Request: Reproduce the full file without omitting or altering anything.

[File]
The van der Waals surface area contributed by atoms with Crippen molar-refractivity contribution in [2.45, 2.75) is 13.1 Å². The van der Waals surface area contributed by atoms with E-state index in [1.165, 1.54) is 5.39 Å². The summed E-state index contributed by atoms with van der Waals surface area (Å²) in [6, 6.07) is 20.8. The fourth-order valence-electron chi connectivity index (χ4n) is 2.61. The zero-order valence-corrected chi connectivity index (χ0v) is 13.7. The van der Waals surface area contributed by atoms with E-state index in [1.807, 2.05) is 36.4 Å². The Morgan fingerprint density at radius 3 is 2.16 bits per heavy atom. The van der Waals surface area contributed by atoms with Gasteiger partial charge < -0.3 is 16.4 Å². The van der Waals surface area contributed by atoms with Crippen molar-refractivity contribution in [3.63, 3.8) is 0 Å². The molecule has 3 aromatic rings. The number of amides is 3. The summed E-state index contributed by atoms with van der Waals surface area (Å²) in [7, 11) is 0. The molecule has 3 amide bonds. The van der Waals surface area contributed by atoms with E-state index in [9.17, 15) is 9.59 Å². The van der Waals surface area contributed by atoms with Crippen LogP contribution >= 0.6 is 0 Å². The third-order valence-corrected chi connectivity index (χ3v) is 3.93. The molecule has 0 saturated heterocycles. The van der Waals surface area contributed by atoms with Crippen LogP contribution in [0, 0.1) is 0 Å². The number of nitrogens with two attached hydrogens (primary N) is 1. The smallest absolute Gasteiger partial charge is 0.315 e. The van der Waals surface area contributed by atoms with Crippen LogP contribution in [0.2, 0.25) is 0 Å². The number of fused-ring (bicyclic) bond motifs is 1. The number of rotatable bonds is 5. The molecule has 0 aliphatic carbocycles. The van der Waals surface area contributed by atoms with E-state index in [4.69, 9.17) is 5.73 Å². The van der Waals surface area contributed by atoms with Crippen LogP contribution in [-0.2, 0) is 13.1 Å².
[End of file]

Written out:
The van der Waals surface area contributed by atoms with Crippen molar-refractivity contribution in [2.45, 2.75) is 13.1 Å². The van der Waals surface area contributed by atoms with E-state index in [1.165, 1.54) is 5.39 Å². The summed E-state index contributed by atoms with van der Waals surface area (Å²) in [6, 6.07) is 20.8. The fourth-order valence-electron chi connectivity index (χ4n) is 2.61. The zero-order valence-corrected chi connectivity index (χ0v) is 13.7. The van der Waals surface area contributed by atoms with E-state index in [1.807, 2.05) is 36.4 Å². The Morgan fingerprint density at radius 3 is 2.16 bits per heavy atom. The van der Waals surface area contributed by atoms with Gasteiger partial charge < -0.3 is 16.4 Å². The van der Waals surface area contributed by atoms with Crippen molar-refractivity contribution in [3.63, 3.8) is 0 Å². The molecule has 3 aromatic rings. The number of amides is 3. The summed E-state index contributed by atoms with van der Waals surface area (Å²) in [7, 11) is 0. The molecule has 3 amide bonds. The van der Waals surface area contributed by atoms with E-state index in [9.17, 15) is 9.59 Å². The van der Waals surface area contributed by atoms with Crippen LogP contribution >= 0.6 is 0 Å². The third-order valence-corrected chi connectivity index (χ3v) is 3.93. The molecule has 0 saturated heterocycles. The van der Waals surface area contributed by atoms with Crippen LogP contribution in [0, 0.1) is 0 Å². The number of nitrogens with two attached hydrogens (primary N) is 1. The smallest absolute Gasteiger partial charge is 0.315 e. The van der Waals surface area contributed by atoms with Crippen LogP contribution in [0.2, 0.25) is 0 Å². The number of fused-ring (bicyclic) bond motifs is 1. The number of rotatable bonds is 5. The molecule has 0 aliphatic carbocycles. The van der Waals surface area contributed by atoms with E-state index in [4.69, 9.17) is 5.73 Å². The van der Waals surface area contributed by atoms with Crippen LogP contribution in [-0.2, 0) is 13.1 Å².